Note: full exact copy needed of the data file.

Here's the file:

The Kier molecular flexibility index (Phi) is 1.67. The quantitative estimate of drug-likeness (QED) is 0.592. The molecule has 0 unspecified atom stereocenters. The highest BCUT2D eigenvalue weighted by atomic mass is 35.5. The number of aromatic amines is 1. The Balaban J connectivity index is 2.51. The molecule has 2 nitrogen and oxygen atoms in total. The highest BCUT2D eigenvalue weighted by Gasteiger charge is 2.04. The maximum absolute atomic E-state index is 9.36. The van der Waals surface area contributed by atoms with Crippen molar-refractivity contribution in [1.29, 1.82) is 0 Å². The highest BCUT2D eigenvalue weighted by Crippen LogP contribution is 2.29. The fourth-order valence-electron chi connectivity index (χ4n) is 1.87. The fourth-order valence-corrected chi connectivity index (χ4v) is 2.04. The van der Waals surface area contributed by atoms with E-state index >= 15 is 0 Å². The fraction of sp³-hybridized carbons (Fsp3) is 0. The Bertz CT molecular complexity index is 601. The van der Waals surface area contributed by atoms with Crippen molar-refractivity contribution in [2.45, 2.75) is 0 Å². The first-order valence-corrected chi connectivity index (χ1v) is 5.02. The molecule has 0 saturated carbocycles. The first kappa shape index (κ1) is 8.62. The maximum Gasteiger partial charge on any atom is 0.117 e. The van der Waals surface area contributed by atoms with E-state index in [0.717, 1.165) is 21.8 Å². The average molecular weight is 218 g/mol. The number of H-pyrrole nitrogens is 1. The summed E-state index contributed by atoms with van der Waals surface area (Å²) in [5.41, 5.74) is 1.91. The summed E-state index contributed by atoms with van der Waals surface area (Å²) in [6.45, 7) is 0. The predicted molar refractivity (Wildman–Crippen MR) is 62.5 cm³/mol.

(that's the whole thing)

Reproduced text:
The Kier molecular flexibility index (Phi) is 1.67. The quantitative estimate of drug-likeness (QED) is 0.592. The molecule has 0 unspecified atom stereocenters. The highest BCUT2D eigenvalue weighted by atomic mass is 35.5. The number of aromatic amines is 1. The Balaban J connectivity index is 2.51. The molecule has 2 nitrogen and oxygen atoms in total. The highest BCUT2D eigenvalue weighted by Gasteiger charge is 2.04. The maximum absolute atomic E-state index is 9.36. The van der Waals surface area contributed by atoms with Crippen molar-refractivity contribution in [1.29, 1.82) is 0 Å². The highest BCUT2D eigenvalue weighted by Crippen LogP contribution is 2.29. The fourth-order valence-electron chi connectivity index (χ4n) is 1.87. The fourth-order valence-corrected chi connectivity index (χ4v) is 2.04. The van der Waals surface area contributed by atoms with E-state index >= 15 is 0 Å². The fraction of sp³-hybridized carbons (Fsp3) is 0. The Bertz CT molecular complexity index is 601. The van der Waals surface area contributed by atoms with Crippen molar-refractivity contribution in [2.45, 2.75) is 0 Å². The first-order valence-corrected chi connectivity index (χ1v) is 5.02. The molecule has 0 saturated carbocycles. The first kappa shape index (κ1) is 8.62. The maximum Gasteiger partial charge on any atom is 0.117 e. The van der Waals surface area contributed by atoms with E-state index in [0.717, 1.165) is 21.8 Å². The average molecular weight is 218 g/mol. The number of H-pyrrole nitrogens is 1. The summed E-state index contributed by atoms with van der Waals surface area (Å²) in [5.41, 5.74) is 1.91. The summed E-state index contributed by atoms with van der Waals surface area (Å²) in [6.45, 7) is 0. The predicted molar refractivity (Wildman–Crippen MR) is 62.5 cm³/mol.